Some scientists foresee a mixed situation.  Some people will have sterilizing immunity.  But most people will have either functional or waning immunity.

Lost immunity would be the worst outcome: people who have had natural infections or vaccinations would lose all of their immunity within a short time, and so new infections would make them just as sick as they were with the first infection.  No one believes this is likely.  Anyone who generates some immunity to the SARS-CoV-2 virus is likely to hold that immunity at some level for a long time.

But then what about herd immunity?  Can we be sure that sometime soon enough of us will have immunity so that the virus can no longer spread?

As some scientists have said, vaccines don't create herd immunity--rather, vaccinations create herd immunity, if enough people have them.  And some have said that we might need to have 70% to 85% of the people vaccinated to achieve this.

There are two problems with this.  The first is the adequate production and distribution of vaccines.  The RNA vaccines require two doses.  So to have enough for everyone in the world, we'll need about 15 billion doses delivered around the world!

The second problem is convincing people to be vaccinated, which belongs to the behavioral immune system.  Some surveys have reported that a majority of Americans say they will not agree to be vaccinated.  (Remarkably, Democrats are more inclined to vaccination than are Republicans!)  If that's true, voluntary vaccination will not give us herd immunity.

Does that mean that we will have to institute mandatory vaccination?  Could we do that without violating individual liberty?  In the U.S., would that be unconstitutional?

This question will be the subject for my next post.

Wednesday, December 02, 2020

The Darwinian Emergence of Aristotle's Political Animals and de Waal's Moral Animals: A Reply to Cheryl Abbate

In various publications (Arnhart 1990, 1994, 1998, 2009), and in some blog posts, I have argued that a Darwinian science of animal behavior can support Aristotle's biological science of political animals.  Aristotle's statement that "man is by nature a political animal" is famous.  But it is often falsely assumed to mean that human beings are by nature the only political animals.  As Aristotle explains in his biological writings, the political animals include ants, bees, wasps, and cranes.  But even if humans are not the only political animals, Aristotle indicates, they are distinctive in that they are more political than the other political animals, because humans have a biological capacity for logos, which allows them to organize their political communities through shared symbolic conceptions of justice.

In his biological works, Aristotle sees that some animals are solitary and others gregarious.  Of the gregarious animals, some are political.  Some of the political animals have leaders, but others do not.  The distinguishing characteristic of the political animals is that they cooperate for some common work or function.  Humans, bees, ants, wasps, and cranes are all political animals in this sense.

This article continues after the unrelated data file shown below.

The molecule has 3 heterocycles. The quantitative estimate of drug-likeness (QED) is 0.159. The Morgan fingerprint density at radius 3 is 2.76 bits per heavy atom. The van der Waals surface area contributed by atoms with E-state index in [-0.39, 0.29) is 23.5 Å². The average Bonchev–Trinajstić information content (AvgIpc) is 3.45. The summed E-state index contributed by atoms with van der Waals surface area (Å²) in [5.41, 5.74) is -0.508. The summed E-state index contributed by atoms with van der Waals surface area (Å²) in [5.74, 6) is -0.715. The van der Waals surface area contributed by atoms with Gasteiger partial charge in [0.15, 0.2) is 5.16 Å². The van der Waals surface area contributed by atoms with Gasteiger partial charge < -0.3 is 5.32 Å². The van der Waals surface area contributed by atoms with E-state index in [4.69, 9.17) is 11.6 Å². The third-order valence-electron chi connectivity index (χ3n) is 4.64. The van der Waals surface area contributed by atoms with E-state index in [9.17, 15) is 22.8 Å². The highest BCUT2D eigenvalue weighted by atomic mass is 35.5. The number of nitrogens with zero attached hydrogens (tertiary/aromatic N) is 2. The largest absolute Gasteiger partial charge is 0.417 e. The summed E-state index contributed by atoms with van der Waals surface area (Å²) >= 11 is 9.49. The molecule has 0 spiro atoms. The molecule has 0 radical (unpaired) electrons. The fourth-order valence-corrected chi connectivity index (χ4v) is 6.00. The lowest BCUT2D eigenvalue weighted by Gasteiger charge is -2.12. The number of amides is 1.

The uniquely human capacity for speech or rhetorical persuasion makes humans more political than the other political animals, because while other animals can share their perceptions of pleasure and pain, humans can use speech to share their conceptions of the advantageous, the just, and the good.  Through speech, humans cooperate for common ends in ways that are more complex, more flexible, and more extensive than is possible for other animals.  Through speech, humans can deliberate about the common interest as the standard of justice.  A just political community can be judged to be one that serves the common interest of all or most of its members, as contrasted with an unjust political community that serves only the private interest of its ruling group.

I have argued that Charles Darwin's evolutionary theory of morality and animal social life supports Aristotle's biopolitical science.  I have also argued that the biological study of animal behavior over the past 60 years (beginning with Jane Goodall's arrival at the Gombe Stream Preserve in 1960) has largely confirmed this Aristotelian science of animal politics.

Recently, I noticed that Cheryl Abbate (2016) has disagreed with my reasoning in what is essentially a critique of my 1990 article in Social Science Information.  I also noticed that Edward Jacobs (2018) has written a response to Abbate's article, and Abbate (2018) has replied to him.

Abbate's critique consists of two arguments.  First, she claims that my defense of Aristotle's teaching contradicts the Darwinian principle of the psychic continuity between humans and animals--the idea that humans differ from other animals only in degree and not in kind.  Second, she claims that recent studies of animal behavior show that some highly social nonhuman animals have a sense of justice, and so Aristotle is wrong in thinking that this is unique to human beings.

As you might expect, I believe she's mistaken on both points.


Abbate correctly quotes from the crucial passage in Aristotle's Politics (1253a) where Aristotle declares that a human is much more a political animal than other political animals, because "man alone among the animals has speech [logos]," and through speech, "he alone has a perception of good and bad and just and unjust," which is the uniquely human basis of human politics (Abbate 2016, 57).

She then claims that this contradicts the Darwinian principle of "evolutionary continuity"--that all differences between species are only differences in degree and not in kind (Abbate 2018, 160).  She correctly quotes from Darwin's apparent endorsement of this idea in The Descent of Man: